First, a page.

29 December 2005 · 4 comments · Categories: Uncategorized

Of course, that may be a misleading title. Evidence is still being adduced as to whether he has had a first thought . . .

We are lucky in Delaware. Our Congressional delegation, Democrat and Republican, is composed of pretty decent guys. If you want to meet them, be at the Wilmington train station at about 7:30 a. m. almost any morning; they commute on the early Metroliner to Washington. Heck, I used to run into Senator Carper, when he was still Governor, at PTA meetings. His son attends the same school district as mine, and he would show up, not as Governor, but as father.

Pennsylvania, on the other hand, has Rick Santorum (faithful lapdog for Bush). Mr. Santorum lives in Virginia (unlike the Delaware delegation) and homeschools his children, while accepting payments from Pennsylvania for said home-schooling.

Mr. Santorum has been a vocal supporter of the intellectually bankrupt concept of Intelligent Design Creationism, to the extent of serving on the board or the Thomas More Law Center, which handled the defense of the now-deposed Creationists on the Dover, Pa., School Board.

Indeed,

In 2002, Santorum said in a Washington Times op-ed article that intelligent design “is a legitimate scientific theory that should be taught in science classes.”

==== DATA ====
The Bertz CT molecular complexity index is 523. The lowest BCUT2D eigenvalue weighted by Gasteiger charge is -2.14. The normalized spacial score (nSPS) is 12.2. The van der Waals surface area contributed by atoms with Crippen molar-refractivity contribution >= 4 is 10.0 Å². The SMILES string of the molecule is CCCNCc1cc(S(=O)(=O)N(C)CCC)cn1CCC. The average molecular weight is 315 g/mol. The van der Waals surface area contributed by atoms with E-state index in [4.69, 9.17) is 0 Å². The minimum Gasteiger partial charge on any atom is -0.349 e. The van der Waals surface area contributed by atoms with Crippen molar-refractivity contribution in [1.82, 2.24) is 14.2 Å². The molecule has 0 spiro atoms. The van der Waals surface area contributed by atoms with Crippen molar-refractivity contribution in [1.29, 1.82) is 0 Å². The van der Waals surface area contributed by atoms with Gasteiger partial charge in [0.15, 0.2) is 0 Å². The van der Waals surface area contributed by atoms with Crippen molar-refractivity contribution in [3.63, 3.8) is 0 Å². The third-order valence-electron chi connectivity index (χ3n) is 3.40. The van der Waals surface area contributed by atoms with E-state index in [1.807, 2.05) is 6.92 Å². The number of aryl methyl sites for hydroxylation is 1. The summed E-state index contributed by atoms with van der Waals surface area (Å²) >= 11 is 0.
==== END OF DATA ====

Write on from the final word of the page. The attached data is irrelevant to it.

(Of course, it’s not legitimate, it’s not scientific, and it’s not a theory. It’s a smokescreen, but that’s another story.)

But now he’s blown it all off, saying ” he meant that teachers should have the freedom to mention intelligent design as part of the evolution debate — not be required to do so. He added that his position has not changed.” (See link above)

Now, saying teachers should be allowed to mention something is not the same thing as saying they should teach it. His position may not have changed, but his public statements sure as heck have.

Santorum’s wiggling illustrates the both the problems and the tactics of the proponents of Intelligent Design Creationism.

Their goal is not advancing science. Their goal is establishing religion–their religion–as the Established Church of the United States.

Consequently, their statements are not bound by any kind of provable facts, so they can say whatever the heck seems convenient in the moment. Kind of like our President.

I almost wish I still lived in Pennsylvania so I could vote against him, but, then, again, I’m glad I live in Delaware where, so far at least, I do not have to worry about Creationists in my Congressional Delegation.

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4 Comments

  1. So under this Dover decision, does a biology teacher have the freedom to mention “intelligent design” in class?

  2. As I interpret the ruling, teachers would be forbidden from mentioning Intelligent Design as a scientific theory. They would not be forbidden from mentioning it as a philosophical theory.

    The science teachers, according to the citations in the ruling, were uniformly opposed to the Creationism disclaimer and agreed to it only to get the textbook they wanted approved by the fanatics on the schoolboard.

  3. i was home schooled and it is quite satisfactory when providing basic education’;”

  4. i was home schooled when i was still very young and i have to stay that it is also a great way to educate your kids `,”